Retail foot traffic is declining, but there’s a light at the end of the checkout line

Posted on Posted in News, Retail

Recently, Forbes reported a looming foot traffic problem as the “dirty open secret” of the retail industry and the source of much of the decline in earnings from retailers including Macy’s and the Gap. The article sounds bleak if you’re a retailer:

“At a retail conference this spring, John Hazen, senior vice president of direct-to-consumer and omnichannel for denim retailer True Religion, addressed the elephant in the room head on, asking a crowd of his industry peers: ‘Is anybody not seeing large traffic declines?'”

So is it the end of an era for traditional retail? In all likelihood, yes, but that doesn’t have to be a bad thing.

Business Insider’s reaction to the Forbes article adds that retailers are attempting to become “internet proof” by creating experiences in the store like classes and events that foster a sense of community. This shift shows that many retailers understand that the key to the new retail generation is the customer experience, but the ones who will succeed with this method will be the few with enough money to take huge risks.

What about the rest of the industry? Those retailers who want to consider the customer experience but can’t afford or aren’t interested in turning their store into a “hangout” destination? Or want to do this in addition to maintaining their valuable transactions?

Forbes article says exactly what we at BoxHawk founded our company on: “consumers are increasingly demanding ‘omnichannel’ retailing, a seamless shopping experience whether buying from a computer, smartphone or in store.”

Shopping online should be as rewarding as shopping in the store, but without the hassle. Most stores don’t deliver on the omni-channel experience: the excitement of finding, comparing, and selecting a product is so disconnected from when it actually arrives in the hands of the customer, days or weeks later. The delivery is part of the shopping experience for the consumer, but most retailers don’t treat in the same way they treat the checkout line. Retailers would be embarrassed if they dropped or damaged your product while you were in the store, or made you drive to a distribution center to pickup your order, so why is it acceptable to have these experiences ever time you buy online?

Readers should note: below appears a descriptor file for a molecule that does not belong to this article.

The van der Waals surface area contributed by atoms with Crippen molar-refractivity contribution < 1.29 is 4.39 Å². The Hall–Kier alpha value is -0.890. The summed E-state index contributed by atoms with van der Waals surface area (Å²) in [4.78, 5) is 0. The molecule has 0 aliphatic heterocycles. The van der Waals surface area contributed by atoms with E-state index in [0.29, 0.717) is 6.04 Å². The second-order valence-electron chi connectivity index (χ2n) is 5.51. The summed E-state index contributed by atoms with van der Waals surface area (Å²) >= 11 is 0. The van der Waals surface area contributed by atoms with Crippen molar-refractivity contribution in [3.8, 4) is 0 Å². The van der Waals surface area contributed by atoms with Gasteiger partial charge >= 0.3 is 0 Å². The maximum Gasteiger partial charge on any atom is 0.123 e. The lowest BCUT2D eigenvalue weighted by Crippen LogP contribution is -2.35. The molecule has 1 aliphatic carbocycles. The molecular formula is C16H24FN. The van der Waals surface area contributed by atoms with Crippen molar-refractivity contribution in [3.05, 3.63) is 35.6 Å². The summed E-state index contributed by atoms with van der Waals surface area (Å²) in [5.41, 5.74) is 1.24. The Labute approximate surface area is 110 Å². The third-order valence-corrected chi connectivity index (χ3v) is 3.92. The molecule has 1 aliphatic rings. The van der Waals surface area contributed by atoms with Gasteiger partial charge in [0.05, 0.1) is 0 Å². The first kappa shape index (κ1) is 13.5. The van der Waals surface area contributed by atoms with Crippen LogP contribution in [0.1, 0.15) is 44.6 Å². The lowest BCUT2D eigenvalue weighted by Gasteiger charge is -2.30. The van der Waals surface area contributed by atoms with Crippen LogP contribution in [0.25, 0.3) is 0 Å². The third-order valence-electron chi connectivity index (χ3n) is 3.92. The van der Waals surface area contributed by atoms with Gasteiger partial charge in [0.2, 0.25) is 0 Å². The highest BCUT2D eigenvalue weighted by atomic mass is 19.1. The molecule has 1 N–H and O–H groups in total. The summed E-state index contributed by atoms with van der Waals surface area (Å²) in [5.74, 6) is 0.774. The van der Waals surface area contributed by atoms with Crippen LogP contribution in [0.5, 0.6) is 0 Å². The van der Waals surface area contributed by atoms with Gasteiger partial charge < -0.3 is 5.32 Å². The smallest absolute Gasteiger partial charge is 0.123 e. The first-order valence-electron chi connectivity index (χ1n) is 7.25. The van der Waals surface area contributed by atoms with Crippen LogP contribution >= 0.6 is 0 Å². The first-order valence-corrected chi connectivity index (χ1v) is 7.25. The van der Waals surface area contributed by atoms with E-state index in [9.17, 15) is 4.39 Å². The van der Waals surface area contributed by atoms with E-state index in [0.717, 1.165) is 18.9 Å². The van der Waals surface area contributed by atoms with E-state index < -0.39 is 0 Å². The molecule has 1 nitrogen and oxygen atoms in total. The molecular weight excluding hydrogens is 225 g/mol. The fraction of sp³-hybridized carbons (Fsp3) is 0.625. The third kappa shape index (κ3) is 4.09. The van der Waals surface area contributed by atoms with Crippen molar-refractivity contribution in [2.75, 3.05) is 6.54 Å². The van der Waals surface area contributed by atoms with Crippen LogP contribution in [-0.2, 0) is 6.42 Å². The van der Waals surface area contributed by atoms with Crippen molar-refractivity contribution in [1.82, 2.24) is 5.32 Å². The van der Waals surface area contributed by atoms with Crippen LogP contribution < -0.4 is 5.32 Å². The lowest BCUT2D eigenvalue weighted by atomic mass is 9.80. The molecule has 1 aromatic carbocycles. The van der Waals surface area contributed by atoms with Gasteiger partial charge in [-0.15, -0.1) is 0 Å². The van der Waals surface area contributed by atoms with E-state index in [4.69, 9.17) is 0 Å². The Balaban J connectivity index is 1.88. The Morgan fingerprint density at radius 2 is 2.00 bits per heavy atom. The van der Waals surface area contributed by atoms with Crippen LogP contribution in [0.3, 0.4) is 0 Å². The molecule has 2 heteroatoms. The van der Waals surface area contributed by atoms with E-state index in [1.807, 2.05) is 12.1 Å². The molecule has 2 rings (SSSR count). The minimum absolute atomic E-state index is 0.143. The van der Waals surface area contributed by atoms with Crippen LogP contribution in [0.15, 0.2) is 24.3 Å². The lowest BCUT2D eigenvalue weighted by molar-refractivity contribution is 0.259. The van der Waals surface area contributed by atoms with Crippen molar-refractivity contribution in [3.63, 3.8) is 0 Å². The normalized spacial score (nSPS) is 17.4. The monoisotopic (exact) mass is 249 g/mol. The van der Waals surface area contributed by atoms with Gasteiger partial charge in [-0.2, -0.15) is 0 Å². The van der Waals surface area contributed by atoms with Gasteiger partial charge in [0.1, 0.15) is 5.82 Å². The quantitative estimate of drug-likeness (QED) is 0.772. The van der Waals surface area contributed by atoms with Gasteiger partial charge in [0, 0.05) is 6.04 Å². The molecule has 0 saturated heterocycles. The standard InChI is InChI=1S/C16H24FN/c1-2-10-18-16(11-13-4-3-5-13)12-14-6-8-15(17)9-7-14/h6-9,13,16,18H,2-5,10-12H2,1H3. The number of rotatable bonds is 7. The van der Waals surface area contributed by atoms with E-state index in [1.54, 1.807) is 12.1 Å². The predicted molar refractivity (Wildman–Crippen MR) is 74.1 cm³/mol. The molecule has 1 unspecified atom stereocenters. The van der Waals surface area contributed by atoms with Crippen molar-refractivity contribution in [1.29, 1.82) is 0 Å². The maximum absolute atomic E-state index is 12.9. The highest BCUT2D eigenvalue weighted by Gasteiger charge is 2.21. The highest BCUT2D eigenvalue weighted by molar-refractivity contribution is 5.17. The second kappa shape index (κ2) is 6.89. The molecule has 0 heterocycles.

Most retailers, that is, except one. Amazon so clearly saw the key to customer satisfaction and loyalty is the instant gratification of same-day delivery, it’s poised to become a full fledged shipping company to truly own the entire consumer journey. The truth is, many consumers would be willing to shop on other online stores than Amazon, but they haven’t been given a choice – Amazon’s service, friction-less experience, and fast, free delivery is so much better, why would you go anywhere else?

So how can retailers compete? BoxHawk is built to partner with retailers to provide same-day delivery integrated into their supply chain. The order is picked up from a store and delivered by that same driver, which allows retailers and consumers more control and visibility of the entire shopping experience, which is the key to surviving in the world of Amazon. Same-day and on-demand delivery options remove barriers to buying online.

There’s a light at the end of the checkout line. Retailers – it not about “internet proofing” your business. Think of your website as another channel to buy from you and win back customer loyalty from Amazon by offering a delivery experience that rivals your in-store experience.



BoxHawk equips all retailers with an affordable same-day delivery network integrated into their business. Learn more at

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